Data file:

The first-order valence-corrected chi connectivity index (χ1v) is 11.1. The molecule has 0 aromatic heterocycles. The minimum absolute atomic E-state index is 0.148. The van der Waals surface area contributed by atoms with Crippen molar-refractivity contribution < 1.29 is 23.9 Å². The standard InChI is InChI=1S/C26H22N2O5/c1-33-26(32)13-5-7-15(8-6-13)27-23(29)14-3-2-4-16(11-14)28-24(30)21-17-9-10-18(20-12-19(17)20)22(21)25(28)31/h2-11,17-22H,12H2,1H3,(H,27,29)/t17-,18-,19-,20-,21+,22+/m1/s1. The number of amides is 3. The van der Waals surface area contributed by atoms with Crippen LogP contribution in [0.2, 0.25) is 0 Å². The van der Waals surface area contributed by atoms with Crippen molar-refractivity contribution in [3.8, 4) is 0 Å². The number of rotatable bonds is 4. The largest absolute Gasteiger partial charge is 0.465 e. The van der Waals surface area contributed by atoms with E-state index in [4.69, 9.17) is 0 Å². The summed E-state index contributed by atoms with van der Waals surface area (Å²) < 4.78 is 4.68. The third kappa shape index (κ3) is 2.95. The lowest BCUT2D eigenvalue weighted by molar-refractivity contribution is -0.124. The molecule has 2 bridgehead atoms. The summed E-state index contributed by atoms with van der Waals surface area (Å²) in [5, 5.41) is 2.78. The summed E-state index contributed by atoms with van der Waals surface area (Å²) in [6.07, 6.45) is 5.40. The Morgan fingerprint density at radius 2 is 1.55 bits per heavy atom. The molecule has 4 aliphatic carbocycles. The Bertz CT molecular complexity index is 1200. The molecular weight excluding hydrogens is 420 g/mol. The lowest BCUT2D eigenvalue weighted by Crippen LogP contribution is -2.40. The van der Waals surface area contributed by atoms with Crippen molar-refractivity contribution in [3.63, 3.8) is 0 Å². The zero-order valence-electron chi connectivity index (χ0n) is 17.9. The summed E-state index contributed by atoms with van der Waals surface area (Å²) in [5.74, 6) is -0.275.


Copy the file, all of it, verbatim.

The first-order valence-corrected chi connectivity index (χ1v) is 11.1. The molecule has 0 aromatic heterocycles. The minimum absolute atomic E-state index is 0.148. The van der Waals surface area contributed by atoms with Crippen molar-refractivity contribution < 1.29 is 23.9 Å². The standard InChI is InChI=1S/C26H22N2O5/c1-33-26(32)13-5-7-15(8-6-13)27-23(29)14-3-2-4-16(11-14)28-24(30)21-17-9-10-18(20-12-19(17)20)22(21)25(28)31/h2-11,17-22H,12H2,1H3,(H,27,29)/t17-,18-,19-,20-,21+,22+/m1/s1. The number of amides is 3. The van der Waals surface area contributed by atoms with Crippen LogP contribution in [0.2, 0.25) is 0 Å². The van der Waals surface area contributed by atoms with Crippen molar-refractivity contribution in [3.8, 4) is 0 Å². The number of rotatable bonds is 4. The largest absolute Gasteiger partial charge is 0.465 e. The van der Waals surface area contributed by atoms with E-state index in [4.69, 9.17) is 0 Å². The summed E-state index contributed by atoms with van der Waals surface area (Å²) < 4.78 is 4.68. The third kappa shape index (κ3) is 2.95. The lowest BCUT2D eigenvalue weighted by molar-refractivity contribution is -0.124. The molecule has 2 bridgehead atoms. The summed E-state index contributed by atoms with van der Waals surface area (Å²) in [5, 5.41) is 2.78. The summed E-state index contributed by atoms with van der Waals surface area (Å²) in [6.07, 6.45) is 5.40. The Morgan fingerprint density at radius 2 is 1.55 bits per heavy atom. The molecule has 4 aliphatic carbocycles. The Bertz CT molecular complexity index is 1200. The molecular weight excluding hydrogens is 420 g/mol. The lowest BCUT2D eigenvalue weighted by Crippen LogP contribution is -2.40. The van der Waals surface area contributed by atoms with Crippen molar-refractivity contribution in [3.63, 3.8) is 0 Å². The zero-order valence-electron chi connectivity index (χ0n) is 17.9. The summed E-state index contributed by atoms with van der Waals surface area (Å²) in [5.74, 6) is -0.275.